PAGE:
New York City: The Flower District

Posted: 8 years ago | By: Christine Somers | In: Pride Of Place | Read Time: 3 minutes, 4 seconds

{Dutch Flower Line}

For years I imagined the NYC flower market to be a large warehouse type building with stalls for vendors; an imagining solely based on my experience with the farmer's market of my youth.  As I learned the New York City flower market is really more of a district and is located on West 28th between 6th and 7th Avenue. This past Wednesday I took a crowded, early morning train to West 28th and walked only a few step before I was immersed in flowers and people who make their living from flowers. I was a meanderer in the middle of wedding florists, restaurateurs and designers. 

In the spring, flowers and plants spill out on to the sidewalk and at times even on to the street. Trees laden with kumquats mingle with containers of box shrubs and rosemary. Trays and trays of lemongrass are stacked up against the wall and I had to resist the urge to tote home a flat of lemongrass. I kept asking how many smoothies' I would have to make to use up an entire flat and ultimately decided too many to justify following through on my impulse?  

Flowers of vibrant spring colors are stacked on shelves, clustered together in buckets or loose in boxes segregated by type. It is all reminiscent of an artist's new paintbox. The raw material is alluring and delightful but an artist or designer can blend and unite color and texture to create an exciting aesthetic. If you want to see an example of what I am talking about, take a moment to stop into Gramercy Tavern sometime to see the floral displays that will greet you.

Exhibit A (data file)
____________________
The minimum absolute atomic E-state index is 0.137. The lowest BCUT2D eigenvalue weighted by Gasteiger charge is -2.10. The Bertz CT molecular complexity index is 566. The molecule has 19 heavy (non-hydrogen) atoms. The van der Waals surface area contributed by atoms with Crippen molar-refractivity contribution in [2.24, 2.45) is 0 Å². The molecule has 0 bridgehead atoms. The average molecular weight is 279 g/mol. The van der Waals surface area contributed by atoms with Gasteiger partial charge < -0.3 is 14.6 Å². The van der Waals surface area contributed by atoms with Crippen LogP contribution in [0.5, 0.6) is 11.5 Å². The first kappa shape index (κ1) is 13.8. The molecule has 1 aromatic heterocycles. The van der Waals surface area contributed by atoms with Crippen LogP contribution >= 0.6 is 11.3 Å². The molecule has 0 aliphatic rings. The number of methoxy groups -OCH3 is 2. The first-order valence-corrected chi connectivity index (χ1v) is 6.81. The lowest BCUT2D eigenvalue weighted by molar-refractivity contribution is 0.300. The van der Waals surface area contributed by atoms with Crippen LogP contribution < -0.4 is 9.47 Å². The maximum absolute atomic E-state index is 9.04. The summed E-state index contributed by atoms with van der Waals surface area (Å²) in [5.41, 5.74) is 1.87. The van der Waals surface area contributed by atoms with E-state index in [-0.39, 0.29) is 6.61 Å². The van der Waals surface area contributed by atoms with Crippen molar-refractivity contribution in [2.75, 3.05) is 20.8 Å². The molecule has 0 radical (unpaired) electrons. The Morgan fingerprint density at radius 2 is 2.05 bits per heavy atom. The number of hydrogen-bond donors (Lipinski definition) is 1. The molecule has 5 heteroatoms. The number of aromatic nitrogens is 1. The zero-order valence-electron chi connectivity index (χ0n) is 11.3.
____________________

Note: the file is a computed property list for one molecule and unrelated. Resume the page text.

I knew many of the flowers on display, tulips, roses and even the peonies. I was introduced to peonies while working in China. These beautiful flowers don't grow in Florida; they can't stand the heat. The people of the Republic of China love these flowers so much they made them their national flower. 



Whole stores are dedicated to a single family of flowers. Orchids filled one entire wall of this shop coupled with assorted other hothouse varieties. 


My favorite were these purple, pink and orange combo beauties and I even asked their name so I could share it with you but candidly, I got the spelling wrong. I spelled it so badly that Google can't even rescue me, so if you know please drop me a note. I adore them but failed to purchase a single one. They were ten dollars apiece and for some reason I felt the price was extreme and walked away. Next time I will take the plunge and bring a single flower home to enjoy.  

Interspersed between the flower shops were outlets for all the things you could think of to create floral arrangements or displays. Silk umbrellas, glass containers, cement planters and wood structures were hanged from the ceiling, stacked on shelves or leaned against the wall. 

I had to include this photo of all the ribbon. The emotion I felt walking upon the sight of so much ribbon organized neatly by color was one that Marty shared with me on occasion when he walks into a local hardware store. The meticulous organization and the potential to create are overwhelming. Neatness does count!!

While many of the stores have a minimum purchase requirement of twenty-five dollars, "retail" shoppers are welcome. Next time you are in the City, I encourage you to head over to the Flower District. I believe it will be worth your time and will lift your spirits to be surrounded by such beauty and energy.